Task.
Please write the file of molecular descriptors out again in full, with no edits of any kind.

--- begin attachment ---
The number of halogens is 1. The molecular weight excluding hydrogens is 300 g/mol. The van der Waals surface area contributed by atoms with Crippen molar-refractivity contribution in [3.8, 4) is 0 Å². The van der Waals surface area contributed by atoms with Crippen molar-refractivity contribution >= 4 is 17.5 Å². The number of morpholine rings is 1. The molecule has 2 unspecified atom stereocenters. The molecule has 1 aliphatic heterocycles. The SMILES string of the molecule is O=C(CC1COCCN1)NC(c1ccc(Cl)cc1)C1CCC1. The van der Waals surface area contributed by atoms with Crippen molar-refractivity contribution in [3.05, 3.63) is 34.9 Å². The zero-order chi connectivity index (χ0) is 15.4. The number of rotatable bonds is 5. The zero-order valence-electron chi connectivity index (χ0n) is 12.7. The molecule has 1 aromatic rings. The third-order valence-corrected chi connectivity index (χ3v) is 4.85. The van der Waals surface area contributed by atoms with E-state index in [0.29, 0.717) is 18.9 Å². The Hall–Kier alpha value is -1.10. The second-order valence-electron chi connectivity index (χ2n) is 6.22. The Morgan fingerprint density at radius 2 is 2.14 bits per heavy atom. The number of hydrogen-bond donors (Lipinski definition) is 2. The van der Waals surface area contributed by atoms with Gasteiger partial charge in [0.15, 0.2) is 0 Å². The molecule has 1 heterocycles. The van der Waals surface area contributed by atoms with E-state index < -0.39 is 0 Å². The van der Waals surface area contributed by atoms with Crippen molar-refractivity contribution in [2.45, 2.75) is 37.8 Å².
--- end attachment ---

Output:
The number of halogens is 1. The molecular weight excluding hydrogens is 300 g/mol. The van der Waals surface area contributed by atoms with Crippen molar-refractivity contribution in [3.8, 4) is 0 Å². The van der Waals surface area contributed by atoms with Crippen molar-refractivity contribution >= 4 is 17.5 Å². The number of morpholine rings is 1. The molecule has 2 unspecified atom stereocenters. The molecule has 1 aliphatic heterocycles. The SMILES string of the molecule is O=C(CC1COCCN1)NC(c1ccc(Cl)cc1)C1CCC1. The van der Waals surface area contributed by atoms with Crippen molar-refractivity contribution in [3.05, 3.63) is 34.9 Å². The zero-order chi connectivity index (χ0) is 15.4. The number of rotatable bonds is 5. The zero-order valence-electron chi connectivity index (χ0n) is 12.7. The molecule has 1 aromatic rings. The third-order valence-corrected chi connectivity index (χ3v) is 4.85. The van der Waals surface area contributed by atoms with E-state index in [0.29, 0.717) is 18.9 Å². The Hall–Kier alpha value is -1.10. The second-order valence-electron chi connectivity index (χ2n) is 6.22. The Morgan fingerprint density at radius 2 is 2.14 bits per heavy atom. The number of hydrogen-bond donors (Lipinski definition) is 2. The van der Waals surface area contributed by atoms with Gasteiger partial charge in [0.15, 0.2) is 0 Å². The molecule has 1 heterocycles. The van der Waals surface area contributed by atoms with E-state index < -0.39 is 0 Å². The van der Waals surface area contributed by atoms with Crippen molar-refractivity contribution in [2.45, 2.75) is 37.8 Å².